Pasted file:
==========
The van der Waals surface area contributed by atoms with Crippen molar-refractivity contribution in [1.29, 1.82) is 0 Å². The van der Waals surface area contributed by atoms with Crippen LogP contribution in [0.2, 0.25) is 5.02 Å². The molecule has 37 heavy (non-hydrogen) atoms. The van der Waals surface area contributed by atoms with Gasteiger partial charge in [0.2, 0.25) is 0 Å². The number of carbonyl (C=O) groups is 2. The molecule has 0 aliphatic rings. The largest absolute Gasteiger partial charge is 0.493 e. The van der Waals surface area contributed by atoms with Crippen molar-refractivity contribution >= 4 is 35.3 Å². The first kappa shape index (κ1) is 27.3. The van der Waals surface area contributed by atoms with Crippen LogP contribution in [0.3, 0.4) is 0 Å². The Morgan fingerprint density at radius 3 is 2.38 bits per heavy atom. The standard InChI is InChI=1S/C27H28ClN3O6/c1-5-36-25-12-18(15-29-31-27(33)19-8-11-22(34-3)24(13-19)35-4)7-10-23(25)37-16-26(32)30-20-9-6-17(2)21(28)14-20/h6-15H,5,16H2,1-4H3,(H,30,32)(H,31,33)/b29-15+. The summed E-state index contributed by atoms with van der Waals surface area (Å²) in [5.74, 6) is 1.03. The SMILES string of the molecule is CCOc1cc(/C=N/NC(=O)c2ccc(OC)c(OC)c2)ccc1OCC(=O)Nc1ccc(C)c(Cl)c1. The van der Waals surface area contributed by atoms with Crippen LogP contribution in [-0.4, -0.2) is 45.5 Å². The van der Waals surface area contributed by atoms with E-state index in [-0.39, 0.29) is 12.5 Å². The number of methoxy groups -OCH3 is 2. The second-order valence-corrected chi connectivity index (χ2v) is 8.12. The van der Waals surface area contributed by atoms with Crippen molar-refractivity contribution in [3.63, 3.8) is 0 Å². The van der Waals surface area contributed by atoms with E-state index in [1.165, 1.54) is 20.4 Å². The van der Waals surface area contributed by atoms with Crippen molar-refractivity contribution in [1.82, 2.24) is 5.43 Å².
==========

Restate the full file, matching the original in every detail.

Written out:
The van der Waals surface area contributed by atoms with Crippen molar-refractivity contribution in [1.29, 1.82) is 0 Å². The van der Waals surface area contributed by atoms with Crippen LogP contribution in [0.2, 0.25) is 5.02 Å². The molecule has 37 heavy (non-hydrogen) atoms. The van der Waals surface area contributed by atoms with Gasteiger partial charge in [0.2, 0.25) is 0 Å². The number of carbonyl (C=O) groups is 2. The molecule has 0 aliphatic rings. The largest absolute Gasteiger partial charge is 0.493 e. The van der Waals surface area contributed by atoms with Crippen molar-refractivity contribution >= 4 is 35.3 Å². The first kappa shape index (κ1) is 27.3. The van der Waals surface area contributed by atoms with Crippen LogP contribution in [0.3, 0.4) is 0 Å². The Morgan fingerprint density at radius 3 is 2.38 bits per heavy atom. The standard InChI is InChI=1S/C27H28ClN3O6/c1-5-36-25-12-18(15-29-31-27(33)19-8-11-22(34-3)24(13-19)35-4)7-10-23(25)37-16-26(32)30-20-9-6-17(2)21(28)14-20/h6-15H,5,16H2,1-4H3,(H,30,32)(H,31,33)/b29-15+. The summed E-state index contributed by atoms with van der Waals surface area (Å²) in [5.74, 6) is 1.03. The SMILES string of the molecule is CCOc1cc(/C=N/NC(=O)c2ccc(OC)c(OC)c2)ccc1OCC(=O)Nc1ccc(C)c(Cl)c1. The van der Waals surface area contributed by atoms with Crippen LogP contribution in [-0.4, -0.2) is 45.5 Å². The van der Waals surface area contributed by atoms with E-state index in [-0.39, 0.29) is 12.5 Å². The number of methoxy groups -OCH3 is 2. The second-order valence-corrected chi connectivity index (χ2v) is 8.12. The van der Waals surface area contributed by atoms with Crippen molar-refractivity contribution in [3.63, 3.8) is 0 Å². The van der Waals surface area contributed by atoms with E-state index in [1.165, 1.54) is 20.4 Å². The van der Waals surface area contributed by atoms with Crippen molar-refractivity contribution in [1.82, 2.24) is 5.43 Å².